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Removing the Builtin Administrators - Some Pitfalls to Avoid


Removing the Builtin Administrators - Some Pitfalls to Avoid

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K. Brian Kelley
K. Brian Kelley
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John Dennis (6/2/2008)
As ALZDBA points out--It is better to create a windows account for the service to run under than NT Authority\SYSTEM. Granting permission to NT Authority\SYSTEM gives "any" service or application, running under that context, the same rights to the SQL Server and there is even less tracability than BUILTIN\Administrators.


Depending on the 3rd party backup software, though, that may not be a supported configuration. We've hit that wall ourselves. The local SYSTEM does have some implicit rights that even the local Administrators group on the server doesn't.

K. Brian Kelley
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CGSJohnson
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With that said, and us only getting an error message for the VSS service, not being able to log-in with the NT AUthority\SYSTEM, I guess it would be best to just have the VSS service log-in with some Windows account. Thanks all.

Chris
K. Brian Kelley
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If it's Volume Shadow Copy, I'm not sure what supported configuration there is with respect to service accounts. I know in the past you couldn't run Full Text with anything other than the System account. Thankfully, that was changed in SQL Server 2005. You may want to verify that, first.

K. Brian Kelley
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ZeeAtl
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Kathi,

A question I have is this about removing BUILTIN\Administrators from Security->Logins on SQL Server [2005] instance.

If I remove this account from Logins, but the domain users remain as Local\Administrator on the box where SS instance is, are the users able to login the instance and remain a sysadmin? I would assume unless you add their domain users account directly to Logins, then NO, but just wanted to check.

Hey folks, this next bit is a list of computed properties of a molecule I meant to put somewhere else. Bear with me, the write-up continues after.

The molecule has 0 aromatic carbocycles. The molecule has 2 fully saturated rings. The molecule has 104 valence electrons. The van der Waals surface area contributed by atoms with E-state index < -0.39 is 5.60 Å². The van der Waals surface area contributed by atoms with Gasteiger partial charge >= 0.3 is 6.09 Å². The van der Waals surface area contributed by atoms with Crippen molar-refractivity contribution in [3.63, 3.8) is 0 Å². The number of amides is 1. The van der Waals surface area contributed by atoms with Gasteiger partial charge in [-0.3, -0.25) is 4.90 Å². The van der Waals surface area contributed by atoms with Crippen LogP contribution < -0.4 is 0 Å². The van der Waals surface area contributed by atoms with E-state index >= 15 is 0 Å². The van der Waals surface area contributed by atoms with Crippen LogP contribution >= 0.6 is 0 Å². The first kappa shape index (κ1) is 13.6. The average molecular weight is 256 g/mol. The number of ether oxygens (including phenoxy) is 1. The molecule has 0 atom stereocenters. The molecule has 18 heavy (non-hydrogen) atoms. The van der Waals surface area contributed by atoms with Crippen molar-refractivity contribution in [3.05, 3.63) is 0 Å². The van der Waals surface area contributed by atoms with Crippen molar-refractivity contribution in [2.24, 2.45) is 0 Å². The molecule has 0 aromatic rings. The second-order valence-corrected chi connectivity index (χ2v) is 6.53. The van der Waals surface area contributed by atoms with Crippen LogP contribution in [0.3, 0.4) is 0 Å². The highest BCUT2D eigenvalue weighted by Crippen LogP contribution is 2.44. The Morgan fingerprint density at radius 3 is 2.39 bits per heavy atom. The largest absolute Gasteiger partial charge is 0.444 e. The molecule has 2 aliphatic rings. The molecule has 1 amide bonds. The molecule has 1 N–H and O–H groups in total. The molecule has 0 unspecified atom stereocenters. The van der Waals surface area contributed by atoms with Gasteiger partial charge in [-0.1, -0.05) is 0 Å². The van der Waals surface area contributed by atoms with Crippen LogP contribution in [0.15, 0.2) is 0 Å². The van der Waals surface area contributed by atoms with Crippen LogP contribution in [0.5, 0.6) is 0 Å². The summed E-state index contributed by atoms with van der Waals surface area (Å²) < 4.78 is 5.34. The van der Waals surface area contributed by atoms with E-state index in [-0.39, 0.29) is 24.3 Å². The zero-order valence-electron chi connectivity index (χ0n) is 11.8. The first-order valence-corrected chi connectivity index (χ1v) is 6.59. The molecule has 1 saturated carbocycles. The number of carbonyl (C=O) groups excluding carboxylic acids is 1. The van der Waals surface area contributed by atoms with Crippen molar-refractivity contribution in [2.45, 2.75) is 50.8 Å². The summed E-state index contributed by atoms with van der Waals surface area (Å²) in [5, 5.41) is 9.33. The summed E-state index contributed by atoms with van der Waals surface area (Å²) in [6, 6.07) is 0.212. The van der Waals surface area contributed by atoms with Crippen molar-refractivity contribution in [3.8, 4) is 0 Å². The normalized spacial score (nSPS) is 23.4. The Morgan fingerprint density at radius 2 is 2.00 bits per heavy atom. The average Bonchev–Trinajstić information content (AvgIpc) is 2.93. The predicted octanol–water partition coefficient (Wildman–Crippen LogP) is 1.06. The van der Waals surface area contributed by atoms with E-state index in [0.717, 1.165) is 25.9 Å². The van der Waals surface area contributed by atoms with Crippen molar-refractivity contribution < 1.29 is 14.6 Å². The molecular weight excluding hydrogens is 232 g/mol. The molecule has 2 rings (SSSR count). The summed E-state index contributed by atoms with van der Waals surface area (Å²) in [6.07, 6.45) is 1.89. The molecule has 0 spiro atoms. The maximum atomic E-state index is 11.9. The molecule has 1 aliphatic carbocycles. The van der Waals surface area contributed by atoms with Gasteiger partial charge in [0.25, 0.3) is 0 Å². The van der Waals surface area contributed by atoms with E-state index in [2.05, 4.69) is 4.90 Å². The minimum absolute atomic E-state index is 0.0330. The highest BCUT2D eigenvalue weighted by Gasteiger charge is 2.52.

Thanks,

Zee - Atlanta
Accidental DBA
John M Dennis
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ZeeAtl (2/22/2010)
Kathi,

A question I have is this about removing BUILTIN\Administrators from Security->Logins on SQL Server [2005] instance.

If I remove this account from Logins, but the domain users remain as Local\Administrator on the box where SS instance is, are the users able to login the instance and remain a sysadmin? I would assume unless you add their domain users account directly to Logins, then NO, but just wanted to check.

Thanks,

Zee - Atlanta
Accidental DBA


Zee,
Only the logins enumerated in the sysadmin server role will have sysadmin access so if Local\Administrator is not listed then you are good to go.

EXEC sp_helpsrvrolemember 'sysadmin'

I do have to ask (or rather you should ask yourself) why would "Domain users" need any administrator rights? Especially local.

John D
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ZeeAtl (2/22/2010)
Kathi,

A question I have is this about removing BUILTIN\Administrators from Security->Logins on SQL Server [2005] instance.

If I remove this account from Logins, but the domain users remain as Local\Administrator on the box where SS instance is, are the users able to login the instance and remain a sysadmin? I would assume unless you add their domain users account directly to Logins, then NO, but just wanted to check.

Thanks,

Zee - Atlanta
Accidental DBA


No, you'll first have to add them to your sqlinstances sysadmin role.

Your assumption is correct.

Johan


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ZeeAtl
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Kathi,

While we are on the topic of SQL Server instance Logins, I have another question.

My SSIS service Logins for two separate SQL Server instances are set to:
NT AUTHORITY\Network Service

Can I change this service Login to a plain domain user account as well? Any special Group Policy properties required for SSIS execution (that are automatically set for Network Service built-in account)?

I'd like to change this as well to get that out of the Logins for the server.

Thanks,

Zee
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from SQL 2005, I found that the most safe method is to create one more account with sysadmin righ t and then deny the access of builtin\Administrator account to SQL server 2005. Don't know why SQL do'nt allow to remove it directly but has to grant deny first.

Then login using the new login and delete it.

DBA100
ZeeAtl
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Kathi,

What is the deny step for BuiltIn\Administrators (T-SQL), or SSMS? Can you give me
specific example of what you've done?

Thanks,

Zee,
Atlanta
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